President Joe Biden’s inauguration comes during the worst stage of the deadliest biological event of our lifetimes. As bad as this pandemic is, imagine if instead it were caused by the deliberate release of a sophisticated biological weapon. About 2 percent of those infected have died of COVID-19, while a disease such as smallpox kills at a 30 percent rate. A bioengineered pathogen could be even more lethal. Our failed response to the pandemic in 2020 has exposed a gaping vulnerability to biological threats, ranging from natural outbreaks to deliberate biological weapons attacks.

  • Incitement

    As senators plan for an impeachment trial in which former President Donald Trump is accused of inciting his supporters to mount a deadly insurrection at the Capitol, there is a growing concerns about threats of violent unrest in multiple countries, and the role played by the proliferation of dangerous speech on line – and by political leaders. U.S. law reflects the assumption that dangerous speech must contain explicit calls to criminal action. But scholars who study speeches and propaganda that precede acts of violence find direct commands to violence are rare.

  • ARGUMENT: De-platforming limits

    In the wake of the 6 January attack on the Capitol, major social media companies like Facebook and Twitter have applied their now-customary methods of content moderation to U.S. users considered to be spreading hate and inciting violence. “More atypically, companies operating the mostly invisible digital infrastructure which platforms such as Facebook and Twitter are built on, also demonstrated their power, taking down Parler,” writes Will Marks, a researcher at the Berkman Klein Center for Internet and Society at Harvard University. “But death on the internet is short lived,” he notes. “Without Parler or Twitter, disinformation and hatred — coded or overt — will continue to be broadcast.” Marks adds: “At a certain point, the question about what to do with Parler is only part of the broader one about how society should cope with the fact that segments of the population are living in different realities.” This is a problem for which there is no technological solution.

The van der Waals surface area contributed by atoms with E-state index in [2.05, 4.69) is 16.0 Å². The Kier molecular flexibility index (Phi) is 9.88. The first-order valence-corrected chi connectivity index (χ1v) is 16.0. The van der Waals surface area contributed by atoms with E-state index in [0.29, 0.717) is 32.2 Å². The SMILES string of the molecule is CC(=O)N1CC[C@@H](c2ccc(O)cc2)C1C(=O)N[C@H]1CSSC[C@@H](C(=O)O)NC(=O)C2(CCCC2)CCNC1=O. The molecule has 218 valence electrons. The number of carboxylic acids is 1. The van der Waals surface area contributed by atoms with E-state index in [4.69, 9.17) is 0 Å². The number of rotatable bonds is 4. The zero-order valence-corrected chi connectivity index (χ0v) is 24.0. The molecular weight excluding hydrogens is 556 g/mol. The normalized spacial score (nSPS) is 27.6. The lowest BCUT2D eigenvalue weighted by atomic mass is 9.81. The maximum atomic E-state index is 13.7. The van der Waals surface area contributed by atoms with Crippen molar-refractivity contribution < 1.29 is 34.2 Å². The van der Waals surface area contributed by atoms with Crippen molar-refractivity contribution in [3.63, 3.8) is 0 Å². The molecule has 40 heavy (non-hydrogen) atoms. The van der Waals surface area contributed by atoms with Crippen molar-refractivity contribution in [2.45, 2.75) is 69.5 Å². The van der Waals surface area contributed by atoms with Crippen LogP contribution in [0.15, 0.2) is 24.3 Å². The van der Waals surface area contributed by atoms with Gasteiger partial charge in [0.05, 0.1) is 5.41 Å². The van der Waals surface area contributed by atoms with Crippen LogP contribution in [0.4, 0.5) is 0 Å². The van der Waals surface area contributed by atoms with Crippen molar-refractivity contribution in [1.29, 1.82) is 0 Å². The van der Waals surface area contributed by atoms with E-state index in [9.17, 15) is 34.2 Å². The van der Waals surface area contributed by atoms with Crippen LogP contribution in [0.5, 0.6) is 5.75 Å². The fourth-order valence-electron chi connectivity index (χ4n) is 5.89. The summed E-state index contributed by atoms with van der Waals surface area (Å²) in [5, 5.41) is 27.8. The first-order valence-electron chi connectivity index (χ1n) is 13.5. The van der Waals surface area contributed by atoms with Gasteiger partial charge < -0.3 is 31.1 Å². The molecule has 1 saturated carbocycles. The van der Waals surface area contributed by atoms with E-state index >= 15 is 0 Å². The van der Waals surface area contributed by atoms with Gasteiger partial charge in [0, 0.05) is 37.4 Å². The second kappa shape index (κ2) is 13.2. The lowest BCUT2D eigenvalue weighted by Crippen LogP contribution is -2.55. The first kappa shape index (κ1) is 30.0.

• Domestic terrorism

    Fears that an untold number of Americans are being radicalized is prompting the administration of President Joe Biden to take a closer look at efforts to counter domestic extremism and at whether enough is being done. As part of the examination, Biden on Friday tasked the director of national intelligence to work with the Federal Bureau of Investigation and the Department of Homeland Security to produce a comprehensive threat assessment. The assessment is to draw on analysis from government agencies and law enforcement, as well as private researchers, as warranted.